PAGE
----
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Coyote Calling

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    Coyote Calling

    Anybody out there doing any coyote calling. I am ready to get out there and have been thinking of getting a new call. I have only called for a couple of years and still consider my self a novice.

    What calls work best? ( mouth calls, electronic calls, jack rabbit, .........)

    Thanks,
    A good day at work will pay for a lot of bad days fishing!

    #2
    I prefer a mouth call in the distressed cottontail

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      #3
      Used to do quite a bit of it out in the "western" parts of the state. Always used a mouth call - sceery in rabbit in distress, mostly. We mainly did it after the 1st of the year after the other hunting seasons were mostly done. 2 man teams work great - the caller with a 12 gage and the other person with a high power to reach out and touch 'em, if necessary. I just moved back to NE so, I'd like to find some places down here and get back into it a little....coon calling too!
      Troy

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        #4
        I'd like to learn more about how to do this. Do you call coyotes at night or during the day? Will other animals respond to the rabbit distress call? Maybe bobcats? Would coons come check it out too?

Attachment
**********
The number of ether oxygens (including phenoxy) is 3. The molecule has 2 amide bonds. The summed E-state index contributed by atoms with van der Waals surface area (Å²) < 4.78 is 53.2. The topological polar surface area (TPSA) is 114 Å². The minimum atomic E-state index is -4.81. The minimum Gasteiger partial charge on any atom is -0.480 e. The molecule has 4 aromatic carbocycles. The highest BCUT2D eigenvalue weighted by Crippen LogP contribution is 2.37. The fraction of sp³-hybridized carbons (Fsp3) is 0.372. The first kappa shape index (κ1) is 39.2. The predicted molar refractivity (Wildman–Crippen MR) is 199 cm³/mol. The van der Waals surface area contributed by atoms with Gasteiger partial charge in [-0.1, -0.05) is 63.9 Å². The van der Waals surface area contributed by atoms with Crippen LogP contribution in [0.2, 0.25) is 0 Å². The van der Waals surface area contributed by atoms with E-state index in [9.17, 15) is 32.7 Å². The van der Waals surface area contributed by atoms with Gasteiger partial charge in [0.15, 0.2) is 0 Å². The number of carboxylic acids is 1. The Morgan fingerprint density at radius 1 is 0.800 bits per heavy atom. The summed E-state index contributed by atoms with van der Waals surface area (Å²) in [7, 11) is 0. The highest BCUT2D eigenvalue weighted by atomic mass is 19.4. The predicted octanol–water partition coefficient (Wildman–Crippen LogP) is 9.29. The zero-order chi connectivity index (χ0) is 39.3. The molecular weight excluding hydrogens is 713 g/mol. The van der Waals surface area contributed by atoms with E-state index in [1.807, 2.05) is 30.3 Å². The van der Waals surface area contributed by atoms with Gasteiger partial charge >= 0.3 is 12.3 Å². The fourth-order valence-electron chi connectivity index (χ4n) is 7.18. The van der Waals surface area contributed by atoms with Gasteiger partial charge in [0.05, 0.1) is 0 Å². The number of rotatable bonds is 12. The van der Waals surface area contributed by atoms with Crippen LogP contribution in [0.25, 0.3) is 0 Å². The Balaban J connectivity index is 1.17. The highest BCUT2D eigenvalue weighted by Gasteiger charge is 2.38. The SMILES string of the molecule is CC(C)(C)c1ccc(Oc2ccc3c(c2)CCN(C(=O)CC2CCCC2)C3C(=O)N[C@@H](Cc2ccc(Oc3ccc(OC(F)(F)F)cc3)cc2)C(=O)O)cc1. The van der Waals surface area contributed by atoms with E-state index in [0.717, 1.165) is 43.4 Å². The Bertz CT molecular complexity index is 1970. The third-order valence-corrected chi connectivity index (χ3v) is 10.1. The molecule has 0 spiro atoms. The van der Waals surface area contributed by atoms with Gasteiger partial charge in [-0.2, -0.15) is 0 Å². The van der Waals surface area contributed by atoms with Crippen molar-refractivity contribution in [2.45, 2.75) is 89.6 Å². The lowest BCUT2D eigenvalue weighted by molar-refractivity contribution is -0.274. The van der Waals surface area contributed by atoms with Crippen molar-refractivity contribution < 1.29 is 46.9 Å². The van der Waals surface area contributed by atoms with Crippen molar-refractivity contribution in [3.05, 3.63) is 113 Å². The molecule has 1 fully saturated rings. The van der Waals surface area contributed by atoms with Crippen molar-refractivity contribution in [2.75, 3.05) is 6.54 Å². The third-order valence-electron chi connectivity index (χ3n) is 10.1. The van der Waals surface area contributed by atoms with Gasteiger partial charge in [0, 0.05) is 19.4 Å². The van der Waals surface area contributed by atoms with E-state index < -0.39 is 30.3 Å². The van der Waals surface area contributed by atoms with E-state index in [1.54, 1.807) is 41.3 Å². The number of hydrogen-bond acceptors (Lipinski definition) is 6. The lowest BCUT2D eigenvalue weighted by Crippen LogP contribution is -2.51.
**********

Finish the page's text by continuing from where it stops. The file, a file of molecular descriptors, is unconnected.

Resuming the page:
Anyone willing to give a basic synopsis of how it is done?

        I know nothing about it.
        "We subscribe to the idea that there's no such thing as failure. There's just giving up. We do not give up. We are relentless." -- The Edge, U2

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          #5
          I do NOT consider myself an expert, but can provide some examples of what I've done in the past. Usually call the dogs during the day. As with any hunting, special attention to the wind and quiet and concealed as possible. I say quiet, but once in position you just wail on the call! Granted there are techniques, books, videos, etc, etc that will tell you to do it this way and that, but I personally don't think it matters that much. I figure a rabbit caught in a trap, or getting ate by a coyote, or eyes pecked out by a hawk will make some pretty crazy noises.....

          Keep your eyes peeled as anything can come in - bobcats, hawks, coons, and coyotes. Often the coyotes and bobcats are educated and will want to circle down wind - watch your flanks. Sometimes they will just sit out at 200 yds and watch, and sit, and watch and sit, so stay still. Sometimes they sneak in and you don't know it until they are in your lap - literally - hence the 12 gage becomes very effective. After 15, 20, or 30 minutes it is time to move on - apparently nothing in hearing range or they already spooked. Walk to the next hill, valley, etc and do another setup. Just remember they have amazing hearing! 2 man setups are great with the caller facing into the wind and the wingman on one of the flanks (where you suspect the critter will circle). However, 1 man is very effective too, just need to be alert.

          We have called 'yotes at night on full moons with snow cover and handheld spotlights, but makes it much tougher. I've never called coons but would love to try - this is done mostly at night.

          A little of what I know about it ......

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            #6